Every project car has a story. Whether it's the headaches it took to finish, an award it surprisingly won, or a lap time it didn't expect to break, there are always good stories to remember it by. For us, our Scion FR-S is one of the most significant builds in Super Street history, not because it was the fastest project we've had (it's definitely not), but because of the memories it has brought us and our readers over the last half-decade. So to celebrate our project "Ratchet Bunny" turning 5 years old, we decided look back on her accomplishments and take her on our most challenging journey yet.
Before there were supercharger and widebody options up the ying-yang for the Toyota 86/Subaru BRZ, we picked up our FR-S from a local Scion dealer in early '12. The car was Raven black, bone stock, and we got the ball rolling with a mild build using simple bolt-ons and SSR wheels.
Phase one was completed in a couple months, but with SEMA around the corner and a prime spot in our company booth (at the time Source Interlink), we teamed with our late sister mags Import Tuner and Modified to create one of the first Rocket Bunny builds in North America. To this day, we have the only 86 painted Aston Martin green and rocking BBS Motorsport E88 wheels.
The original plan for SEMA was to have boost, however, like with most SEMA builds, things don't always go according to plan. Shortly after SEMA, HKS finished the job and used Ratchet Bunny as a test mule for its production supercharger system. After a few years of trial 'n' error and fine-tuning, our 2.0L put down 324 whp on E85 and 255 whp on 91-octane. Not bad for zero upgrades to the bottom end.
We should mention that also in '13, Ratchet Bunny began her tour of the SoCal show and car meet scene. From AutoCon, Formula D, Wekfest and SpoCom, we made sure everyone knew who Ratchet Bunny was. And, of course, now with boost, it was time to have some fun on the open road, so we teamed up with Targa Trophy.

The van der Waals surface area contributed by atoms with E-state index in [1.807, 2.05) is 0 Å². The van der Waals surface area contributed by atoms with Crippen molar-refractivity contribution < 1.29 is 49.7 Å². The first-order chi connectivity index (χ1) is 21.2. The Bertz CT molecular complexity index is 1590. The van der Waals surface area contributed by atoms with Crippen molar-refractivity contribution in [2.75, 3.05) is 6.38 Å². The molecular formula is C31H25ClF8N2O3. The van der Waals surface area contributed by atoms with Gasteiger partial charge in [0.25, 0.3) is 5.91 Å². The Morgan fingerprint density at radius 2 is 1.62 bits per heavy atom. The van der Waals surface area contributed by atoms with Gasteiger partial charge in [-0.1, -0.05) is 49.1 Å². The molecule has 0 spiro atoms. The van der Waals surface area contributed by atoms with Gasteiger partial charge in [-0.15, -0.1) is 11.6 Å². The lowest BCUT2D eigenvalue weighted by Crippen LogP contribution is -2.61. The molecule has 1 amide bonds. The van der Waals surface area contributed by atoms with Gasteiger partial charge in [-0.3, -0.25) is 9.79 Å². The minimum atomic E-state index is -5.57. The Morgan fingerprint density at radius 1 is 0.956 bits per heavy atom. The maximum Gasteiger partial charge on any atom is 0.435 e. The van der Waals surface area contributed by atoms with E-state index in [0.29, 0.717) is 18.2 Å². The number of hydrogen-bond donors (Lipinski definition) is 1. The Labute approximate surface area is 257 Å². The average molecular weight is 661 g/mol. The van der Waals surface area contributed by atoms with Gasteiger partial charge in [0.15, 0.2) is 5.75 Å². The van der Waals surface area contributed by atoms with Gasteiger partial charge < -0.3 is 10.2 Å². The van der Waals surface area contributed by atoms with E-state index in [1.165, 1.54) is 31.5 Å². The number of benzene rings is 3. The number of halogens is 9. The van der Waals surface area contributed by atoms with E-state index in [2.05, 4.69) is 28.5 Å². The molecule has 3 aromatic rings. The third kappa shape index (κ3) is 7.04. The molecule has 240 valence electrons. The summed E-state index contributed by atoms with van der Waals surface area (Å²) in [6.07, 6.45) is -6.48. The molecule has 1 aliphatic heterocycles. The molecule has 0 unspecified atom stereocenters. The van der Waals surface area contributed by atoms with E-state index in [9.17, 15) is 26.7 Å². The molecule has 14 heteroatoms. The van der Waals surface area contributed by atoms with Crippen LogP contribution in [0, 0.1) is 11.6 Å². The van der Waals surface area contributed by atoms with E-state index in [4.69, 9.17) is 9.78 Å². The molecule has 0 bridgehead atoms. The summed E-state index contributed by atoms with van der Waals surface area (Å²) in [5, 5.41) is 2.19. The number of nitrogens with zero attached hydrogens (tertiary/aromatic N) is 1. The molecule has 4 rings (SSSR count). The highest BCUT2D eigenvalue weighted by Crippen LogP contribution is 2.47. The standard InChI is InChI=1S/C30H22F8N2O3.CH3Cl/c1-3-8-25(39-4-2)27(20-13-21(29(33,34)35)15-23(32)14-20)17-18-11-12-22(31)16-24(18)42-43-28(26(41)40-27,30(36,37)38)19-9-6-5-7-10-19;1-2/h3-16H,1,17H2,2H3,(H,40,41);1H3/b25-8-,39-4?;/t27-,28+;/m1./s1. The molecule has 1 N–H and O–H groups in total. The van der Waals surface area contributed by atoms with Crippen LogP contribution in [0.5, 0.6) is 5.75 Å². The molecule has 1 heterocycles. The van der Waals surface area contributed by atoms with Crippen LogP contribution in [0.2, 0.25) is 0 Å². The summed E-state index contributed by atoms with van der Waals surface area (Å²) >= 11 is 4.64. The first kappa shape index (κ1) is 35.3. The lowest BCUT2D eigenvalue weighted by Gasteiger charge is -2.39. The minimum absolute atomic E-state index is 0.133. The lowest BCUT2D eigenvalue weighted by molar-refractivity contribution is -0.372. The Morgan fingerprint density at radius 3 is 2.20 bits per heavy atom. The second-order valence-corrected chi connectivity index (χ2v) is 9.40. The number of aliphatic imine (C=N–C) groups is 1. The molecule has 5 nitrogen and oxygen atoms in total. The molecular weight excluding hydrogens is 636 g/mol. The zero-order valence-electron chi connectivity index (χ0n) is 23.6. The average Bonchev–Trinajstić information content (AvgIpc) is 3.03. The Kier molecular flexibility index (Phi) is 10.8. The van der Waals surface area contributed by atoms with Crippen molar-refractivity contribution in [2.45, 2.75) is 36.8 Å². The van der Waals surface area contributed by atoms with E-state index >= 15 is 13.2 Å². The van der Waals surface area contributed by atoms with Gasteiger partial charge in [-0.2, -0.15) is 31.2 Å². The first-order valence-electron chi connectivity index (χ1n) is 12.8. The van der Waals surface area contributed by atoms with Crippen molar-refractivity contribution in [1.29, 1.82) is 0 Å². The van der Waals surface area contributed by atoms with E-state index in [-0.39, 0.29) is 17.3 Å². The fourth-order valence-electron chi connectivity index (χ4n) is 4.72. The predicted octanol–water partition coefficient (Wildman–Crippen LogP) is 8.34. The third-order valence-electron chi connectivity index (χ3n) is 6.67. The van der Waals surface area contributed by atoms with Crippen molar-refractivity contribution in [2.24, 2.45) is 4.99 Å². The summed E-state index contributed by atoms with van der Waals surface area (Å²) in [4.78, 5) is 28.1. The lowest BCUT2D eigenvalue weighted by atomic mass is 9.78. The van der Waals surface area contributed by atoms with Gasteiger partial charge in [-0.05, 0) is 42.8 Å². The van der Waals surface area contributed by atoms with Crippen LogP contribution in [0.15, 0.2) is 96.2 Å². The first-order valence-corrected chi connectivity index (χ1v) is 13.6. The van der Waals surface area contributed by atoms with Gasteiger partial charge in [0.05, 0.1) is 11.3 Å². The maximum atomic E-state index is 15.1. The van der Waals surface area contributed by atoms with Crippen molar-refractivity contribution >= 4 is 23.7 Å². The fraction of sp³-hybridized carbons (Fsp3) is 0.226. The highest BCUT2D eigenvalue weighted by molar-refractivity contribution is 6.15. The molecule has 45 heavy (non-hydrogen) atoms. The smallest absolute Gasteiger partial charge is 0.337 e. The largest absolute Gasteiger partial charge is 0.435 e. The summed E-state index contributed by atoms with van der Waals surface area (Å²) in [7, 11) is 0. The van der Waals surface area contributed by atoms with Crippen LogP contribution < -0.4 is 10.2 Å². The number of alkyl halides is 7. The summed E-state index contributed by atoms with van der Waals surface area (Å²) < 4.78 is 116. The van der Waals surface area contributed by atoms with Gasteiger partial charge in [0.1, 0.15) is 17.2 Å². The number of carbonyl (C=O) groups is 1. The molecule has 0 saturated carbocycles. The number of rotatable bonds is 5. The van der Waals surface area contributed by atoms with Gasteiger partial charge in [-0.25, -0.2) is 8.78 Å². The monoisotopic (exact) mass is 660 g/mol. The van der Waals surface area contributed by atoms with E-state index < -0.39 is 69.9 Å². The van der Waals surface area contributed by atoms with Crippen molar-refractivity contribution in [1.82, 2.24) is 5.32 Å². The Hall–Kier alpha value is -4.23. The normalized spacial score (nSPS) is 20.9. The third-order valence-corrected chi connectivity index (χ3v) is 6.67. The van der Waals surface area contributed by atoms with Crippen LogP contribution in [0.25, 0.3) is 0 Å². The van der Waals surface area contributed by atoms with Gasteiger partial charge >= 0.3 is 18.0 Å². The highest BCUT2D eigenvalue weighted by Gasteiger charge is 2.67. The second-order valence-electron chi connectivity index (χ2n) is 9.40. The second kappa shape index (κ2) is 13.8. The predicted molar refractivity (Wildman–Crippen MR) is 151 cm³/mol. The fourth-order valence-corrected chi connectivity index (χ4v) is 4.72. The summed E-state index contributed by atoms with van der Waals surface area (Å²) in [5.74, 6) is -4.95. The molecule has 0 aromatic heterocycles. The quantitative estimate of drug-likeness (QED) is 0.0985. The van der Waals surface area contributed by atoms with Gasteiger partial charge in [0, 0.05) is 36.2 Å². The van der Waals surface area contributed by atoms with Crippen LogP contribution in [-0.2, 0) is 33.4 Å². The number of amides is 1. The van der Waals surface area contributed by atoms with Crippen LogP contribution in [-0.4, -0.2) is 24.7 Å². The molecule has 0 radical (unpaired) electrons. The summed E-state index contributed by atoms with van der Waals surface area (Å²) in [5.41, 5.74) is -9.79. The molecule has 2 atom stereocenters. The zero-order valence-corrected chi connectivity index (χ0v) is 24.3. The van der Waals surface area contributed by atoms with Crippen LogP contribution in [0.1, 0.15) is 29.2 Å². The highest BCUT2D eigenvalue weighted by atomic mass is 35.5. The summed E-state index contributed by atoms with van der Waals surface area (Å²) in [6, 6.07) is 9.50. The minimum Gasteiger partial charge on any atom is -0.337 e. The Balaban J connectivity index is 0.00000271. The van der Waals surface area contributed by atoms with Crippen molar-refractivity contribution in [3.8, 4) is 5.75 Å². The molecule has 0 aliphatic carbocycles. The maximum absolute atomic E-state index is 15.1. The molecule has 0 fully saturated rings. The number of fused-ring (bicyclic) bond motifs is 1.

We're firm believers that a project car shouldn't be locked up in a garage, so we continued to push Ratchet Bunny hard and rack up the miles. In '14, we competed in two more Targa Trophy events, which included the Megarun -a three-day, 1,100-mile rally taking us from San Diego to Phoenix, Las Vegas, and then back to Los Angeles.
Ratchet Bunny was more than capable of running with the big boys as we kept up with the likes of M3s, R8s, and even a couple Lambos through canyon roads. But its ultimate test would be at the track, when we entered her in our own Continental Tire Show Car Shootout on the infield course of Auto Club Speedway. With '11 Formula DRIFT champion and Spoon Sports factory driver Dai Yoshihara behind the wheel, we finished the Time Attack event with a 1:18.512 lap time, 2 seconds behind the leader who had nearly double the horsepower. This time was good enough for third place and a job well done!
Any project car after five years begins to look dated. It was about that time for Ratchet Bunny; however, before making any drastic changes, we decided to take her on one last journey to somewhere fresh and somewhere people haven't seen her before, the first-ever Wekfest Seattle. From L.A. to Seattle, we covered 1,324 miles and endured some hiccups along the way, like a cracked exhaust pipe and a few sporadic tune issues, which left us on the side of the I-5. There were definitely moments when we thought of turning back, but we powered through and reached the Northwest in just under 34 hours.
The future of Ratchet Bunny is uncertain. It might be time for a makeover or 2J engine, but one thing we can promise you is that all the hard-driven miles, the times on the side of the road, or the repairs needed after every trip were worth every headache and dollar spent. There's no limit to what you can do with your own project car, and there's especially no limit to where you can go.
For more on our roadtrip to Seattle including the troubles we had check out the video below.